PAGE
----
This new VM replaces the previously available Visual Studio 11 Beta ALM virtual machine to use the latest Visual Studio 2012 RC releases.

This is hands-down the most comprehensive ALM virtual machine yet. It includes 18 hands-on-labs / demo scripts. 6 of these were upgraded from the Visual Studio 11 ALM virtual machine, 11 of these were upgraded from the older Visual Studio 2010 ALM virtual machine, and one is brand new, highlighting the PreEmptive Analytics integration in Team Foundation Server 2012. Phew!"

Brian Keller - Visual Studio 11 Application Lifecycle Management Virtual Machine and Hands-on-Labs / Demo Scripts

June 6, 2012 Update: This post and the accompanying downloads have been updated based on the Visual Studio 2012 RC which was released last week.

I’m very pleased to announce the availability of the Visual Studio 2012 RC ALM Virtual Machine along with 18 hands-on-labs / demo scripts. This includes 7 ALM scenarios which are new in Visual Studio 2012, and another 11 scenarios which were introduced in Visual Studio 2010, giving you a single virtual environment for learning about or demonstrating a wide range of ALM capabilities.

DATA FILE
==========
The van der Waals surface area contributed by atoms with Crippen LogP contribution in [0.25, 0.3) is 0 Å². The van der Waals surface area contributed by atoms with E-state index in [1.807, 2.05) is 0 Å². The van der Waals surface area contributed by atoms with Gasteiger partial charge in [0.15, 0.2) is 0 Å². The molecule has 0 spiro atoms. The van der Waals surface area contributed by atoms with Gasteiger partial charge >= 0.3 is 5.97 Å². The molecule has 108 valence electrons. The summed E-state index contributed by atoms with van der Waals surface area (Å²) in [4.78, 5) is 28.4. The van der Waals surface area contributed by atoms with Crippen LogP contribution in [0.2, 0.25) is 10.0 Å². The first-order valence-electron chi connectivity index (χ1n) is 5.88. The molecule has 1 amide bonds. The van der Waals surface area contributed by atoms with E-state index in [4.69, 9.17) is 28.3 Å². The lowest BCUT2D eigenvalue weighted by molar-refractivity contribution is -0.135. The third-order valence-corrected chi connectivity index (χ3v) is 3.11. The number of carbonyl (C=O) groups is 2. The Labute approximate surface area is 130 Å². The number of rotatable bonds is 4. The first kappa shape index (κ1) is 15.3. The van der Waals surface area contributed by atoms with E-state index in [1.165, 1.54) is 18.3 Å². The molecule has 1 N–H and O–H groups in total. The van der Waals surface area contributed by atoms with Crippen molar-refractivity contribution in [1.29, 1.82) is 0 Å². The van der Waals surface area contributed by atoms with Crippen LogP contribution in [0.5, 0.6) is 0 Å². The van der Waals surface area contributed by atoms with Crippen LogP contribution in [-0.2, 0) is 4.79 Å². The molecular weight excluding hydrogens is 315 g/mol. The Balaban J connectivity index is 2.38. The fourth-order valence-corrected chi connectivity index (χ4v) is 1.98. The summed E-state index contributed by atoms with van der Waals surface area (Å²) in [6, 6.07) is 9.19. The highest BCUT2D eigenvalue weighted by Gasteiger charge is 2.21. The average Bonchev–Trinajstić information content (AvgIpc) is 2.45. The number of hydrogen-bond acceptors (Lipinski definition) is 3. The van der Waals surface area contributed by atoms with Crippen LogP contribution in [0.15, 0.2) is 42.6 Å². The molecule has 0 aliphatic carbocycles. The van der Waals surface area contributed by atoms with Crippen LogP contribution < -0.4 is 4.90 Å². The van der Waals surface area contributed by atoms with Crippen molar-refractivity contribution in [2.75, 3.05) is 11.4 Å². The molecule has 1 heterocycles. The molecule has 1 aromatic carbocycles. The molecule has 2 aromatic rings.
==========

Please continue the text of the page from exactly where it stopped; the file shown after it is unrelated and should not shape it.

You can download and install the RC of Visual Studio 2012 (and Team Foundation Server 2012, .NET Framework 4.5, etc.) and even use it in production with our “go live” license. But if you would like a fast way to understand what is new for application lifecycle management in this release, this virtual machine is pre-configured with all of the necessary software and sample data for you.

Before I get into what’s included, there are a few quick limitations to disclose:

  • This is a Hyper-V virtual machine and works with Windows Server 2008 x64 (Windows Server 2008 R2 SP1 is recommended). If you try to load this with Virtual PC it will blue screen since Virtual PC does not support 64-bit operating systems. This virtual machine has also been tested to work with the Windows 8 Release Preview and the Windows Server 2012 Release Candidate, but the instructions provided assume you are using Windows Server 2008 R2 SP1. Some modification may be needed to use other platforms.